Issues
Issue #341
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A Manslaughter of Crows

The moth-eaten republican institutions of ancient Eldshore had been re-tailored with egalitarian trappings by Pirate Empress Zayne fifty years ago, and officials were now Chosen every year by a thin slice of citizens. Zayne had labeled those who were eligible to stand for office, and to participate in the Choosing of the officers, the Free Brethren, in model of the Spiral Sea corsairs she’d dallied with in exile. She’d still been firmly in charge, but many decisions had been left to a consensus of the officers in much the manner of corsairs choosing their captains, or their targets.

(I, Shadowdrop, most exquisitely somber of black cats, am not wrong now.)
The Last Days of Summer in the City of Olives

Exmere was studying her as if seeing her, for the first time, as the woman of medicine she’d become. For a moment Luzetia wanted to press this advantage, to prove to him that Agata was in her past; that she was a different person, now, with different concerns. Then she remembered that she had not been aware of an influx of Woltani refugees into her city. The lesser evil was still an evil. She would look it in the face.

"Tell me, Maria," she said. "What is happening to our people?"
Audio Fiction Podcast:
The Last Days of Summer in the City of Olives

Podcast: Download (Duration: 00:36:08 — 24.81MB)
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"Tell me, Maria," she said. "What is happening to our people?"
Audio Vault:
Every Tiny Tooth and Claw (or, Letters from the First Month of the New Directorate)

Podcast: Download (Duration: 00:27:45 — 19.06MB)
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Introduced by the author, discussing the story’s approach to characters and politics and to political systems.
From the Archives:
The Influence of the Iron Range
The Faery-Free Election Commission stands between you and the debacle of 1876. America will never have to fear again. Because of us.
Issue #340, Thirteenth Anniversary Double-Issue
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Thirteenth Anniversary Double-Issue! Featuring two bonus stories, a bonus new episode of the BCS Audio Vault podcast, and new cover art: “African Relic” by Godwin Akpan.

The Burning Girl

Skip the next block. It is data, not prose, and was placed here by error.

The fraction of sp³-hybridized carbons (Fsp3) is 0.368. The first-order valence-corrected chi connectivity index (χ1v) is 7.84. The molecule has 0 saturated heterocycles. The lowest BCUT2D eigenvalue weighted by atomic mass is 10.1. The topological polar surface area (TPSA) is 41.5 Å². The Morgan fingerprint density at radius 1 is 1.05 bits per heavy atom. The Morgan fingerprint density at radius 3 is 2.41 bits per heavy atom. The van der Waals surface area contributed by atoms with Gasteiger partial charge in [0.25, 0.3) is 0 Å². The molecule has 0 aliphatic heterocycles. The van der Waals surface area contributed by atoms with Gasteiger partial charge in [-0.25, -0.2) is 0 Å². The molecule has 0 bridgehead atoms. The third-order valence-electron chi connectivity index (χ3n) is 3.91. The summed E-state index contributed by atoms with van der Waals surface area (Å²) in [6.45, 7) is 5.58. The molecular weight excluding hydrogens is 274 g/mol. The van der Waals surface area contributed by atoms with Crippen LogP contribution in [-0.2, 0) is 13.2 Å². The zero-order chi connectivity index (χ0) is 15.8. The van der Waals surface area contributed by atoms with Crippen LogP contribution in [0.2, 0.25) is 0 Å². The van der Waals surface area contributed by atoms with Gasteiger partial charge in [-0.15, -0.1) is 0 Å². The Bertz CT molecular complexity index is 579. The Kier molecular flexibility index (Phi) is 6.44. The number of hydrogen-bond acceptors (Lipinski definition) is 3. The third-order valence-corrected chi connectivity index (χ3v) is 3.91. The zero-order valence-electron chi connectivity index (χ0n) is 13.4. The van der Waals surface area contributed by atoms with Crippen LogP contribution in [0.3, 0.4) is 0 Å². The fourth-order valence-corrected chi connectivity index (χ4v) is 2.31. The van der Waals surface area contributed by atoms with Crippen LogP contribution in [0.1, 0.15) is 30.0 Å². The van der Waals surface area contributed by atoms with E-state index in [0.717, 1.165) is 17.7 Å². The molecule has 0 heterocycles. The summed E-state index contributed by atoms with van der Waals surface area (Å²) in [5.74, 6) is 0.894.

I held the candle before me where the Normans could see it. Its weight was potential; the wick beckoned. Already the spark rose up under my skin. Mother Ursula could not put a candle in my hand and expect I would do nothing. I touched the wick. The candle lit, a tongue of fire flaring and settling. "Mon Dieu." This was whispered by the wiry, chestnut-haired man standing to Sir Gilbert's right. The nuns made the sign of the cross. Sir Gilbert smiled.

I held the candle before me where the Normans could see it. Its weight was potential; the wick beckoned.
Stronger

Once upon a time, they were just them. But monstrous creatures from the north, crook-backed savages who shot from the saddle and ate babies, drove them from their homes until they reached the sea and had nowhere else to go. So they built ships, and eventually after many cruel wanderings they reached the Black Isle. It's a fertile country, they say, deep-soiled, well-watered. Left to themselves they'd have been happy there. But they didn't get vacant possession. He was there before them. They say he's nine feet tall with the body of a man and the head of a bull.

Love is the arrow that pins us down so we can't escape.
Nemesis and the Sorcerer

In the breathless tomb, Orios touched my shoulder and stood close, as if to comfort me, but before I could protest and tell him I feared only dying disgraceful as a badger in its den, that I shook not for fear but for the action, ready to die glorious and bright, fighting beside my love as all the gods adored, he whispered that I should look out the crack of the door; my eyes were keenest. That far at least he knew my worth and trusted it.

I would dare, and I would return to his embrace.
Song So Pure and Cruel

One star-bright night, I watch Bitta chase after fireflies. I experience a spike in my chest—a hot something I can’t name—at the sight of her, so delighted by them, not me. So I shift into a firefly myself, and I lead her to the edge of a precipice. She’s so amused by my weaving, dancing flight, that she doesn’t realize where she is. She falls.

I broke her. And while I love broken things, I realize that I do not love a broken Bitta.
Audio Fiction Podcast:
Stronger

Podcast: Download (Duration: 1:10:51 — 48.66MB)
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Love is the arrow that pins us down so we can't escape.
Audio Vault:
The Mermaid Astronaut

Podcast: Download (Duration: 00:43:49 — 30.09MB)
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Introduced by the author, explaining the inspiration for the story and its ending note.
From the Archives:
Do Not Look Back, My Lion
“I will not feed another child to the Emperor. I will not.”
Issue #339
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In Case You’re the One to Devour a Star